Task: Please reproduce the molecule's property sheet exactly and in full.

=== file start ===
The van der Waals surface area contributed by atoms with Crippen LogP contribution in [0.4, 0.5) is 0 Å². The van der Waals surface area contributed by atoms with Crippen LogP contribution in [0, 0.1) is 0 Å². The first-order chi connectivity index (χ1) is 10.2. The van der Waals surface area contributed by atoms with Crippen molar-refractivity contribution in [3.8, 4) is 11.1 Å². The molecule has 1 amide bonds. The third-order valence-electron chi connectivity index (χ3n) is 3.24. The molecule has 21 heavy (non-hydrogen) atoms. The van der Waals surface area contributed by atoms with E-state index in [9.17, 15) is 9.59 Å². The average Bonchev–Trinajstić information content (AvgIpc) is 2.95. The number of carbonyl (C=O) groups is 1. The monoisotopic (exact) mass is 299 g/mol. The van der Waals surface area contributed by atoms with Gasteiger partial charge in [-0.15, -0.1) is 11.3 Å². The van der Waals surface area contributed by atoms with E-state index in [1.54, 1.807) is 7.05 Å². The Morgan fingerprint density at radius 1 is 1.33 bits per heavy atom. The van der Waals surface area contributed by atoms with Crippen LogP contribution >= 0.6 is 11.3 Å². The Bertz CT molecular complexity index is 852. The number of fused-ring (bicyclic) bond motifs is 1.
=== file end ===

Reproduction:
The van der Waals surface area contributed by atoms with Crippen LogP contribution in [0.4, 0.5) is 0 Å². The van der Waals surface area contributed by atoms with Crippen LogP contribution in [0, 0.1) is 0 Å². The first-order chi connectivity index (χ1) is 10.2. The van der Waals surface area contributed by atoms with Crippen molar-refractivity contribution in [3.8, 4) is 11.1 Å². The molecule has 1 amide bonds. The third-order valence-electron chi connectivity index (χ3n) is 3.24. The molecule has 21 heavy (non-hydrogen) atoms. The van der Waals surface area contributed by atoms with E-state index in [9.17, 15) is 9.59 Å². The average Bonchev–Trinajstić information content (AvgIpc) is 2.95. The number of carbonyl (C=O) groups is 1. The monoisotopic (exact) mass is 299 g/mol. The van der Waals surface area contributed by atoms with Gasteiger partial charge in [-0.15, -0.1) is 11.3 Å². The van der Waals surface area contributed by atoms with E-state index in [1.54, 1.807) is 7.05 Å². The Morgan fingerprint density at radius 1 is 1.33 bits per heavy atom. The van der Waals surface area contributed by atoms with Crippen LogP contribution >= 0.6 is 11.3 Å². The Bertz CT molecular complexity index is 852. The number of fused-ring (bicyclic) bond motifs is 1.